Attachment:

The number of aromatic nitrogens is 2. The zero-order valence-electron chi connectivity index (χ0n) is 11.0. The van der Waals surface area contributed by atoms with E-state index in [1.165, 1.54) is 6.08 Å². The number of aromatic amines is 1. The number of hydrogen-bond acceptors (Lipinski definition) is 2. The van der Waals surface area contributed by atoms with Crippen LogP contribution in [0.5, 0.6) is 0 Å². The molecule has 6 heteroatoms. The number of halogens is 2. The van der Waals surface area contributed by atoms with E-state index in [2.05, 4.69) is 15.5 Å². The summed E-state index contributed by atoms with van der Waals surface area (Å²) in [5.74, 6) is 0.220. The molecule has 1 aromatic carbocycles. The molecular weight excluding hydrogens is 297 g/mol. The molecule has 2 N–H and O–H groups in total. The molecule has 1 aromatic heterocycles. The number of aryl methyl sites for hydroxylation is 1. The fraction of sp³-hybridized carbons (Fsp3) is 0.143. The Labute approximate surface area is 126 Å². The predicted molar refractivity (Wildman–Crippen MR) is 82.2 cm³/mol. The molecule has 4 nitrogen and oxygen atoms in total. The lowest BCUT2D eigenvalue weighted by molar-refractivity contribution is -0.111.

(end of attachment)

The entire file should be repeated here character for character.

The number of aromatic nitrogens is 2. The zero-order valence-electron chi connectivity index (χ0n) is 11.0. The van der Waals surface area contributed by atoms with E-state index in [1.165, 1.54) is 6.08 Å². The number of aromatic amines is 1. The number of hydrogen-bond acceptors (Lipinski definition) is 2. The van der Waals surface area contributed by atoms with Crippen LogP contribution in [0.5, 0.6) is 0 Å². The molecule has 6 heteroatoms. The number of halogens is 2. The van der Waals surface area contributed by atoms with E-state index in [2.05, 4.69) is 15.5 Å². The summed E-state index contributed by atoms with van der Waals surface area (Å²) in [5.74, 6) is 0.220. The molecule has 1 aromatic carbocycles. The molecular weight excluding hydrogens is 297 g/mol. The molecule has 2 N–H and O–H groups in total. The molecule has 1 aromatic heterocycles. The number of aryl methyl sites for hydroxylation is 1. The fraction of sp³-hybridized carbons (Fsp3) is 0.143. The Labute approximate surface area is 126 Å². The predicted molar refractivity (Wildman–Crippen MR) is 82.2 cm³/mol. The molecule has 4 nitrogen and oxygen atoms in total. The lowest BCUT2D eigenvalue weighted by molar-refractivity contribution is -0.111.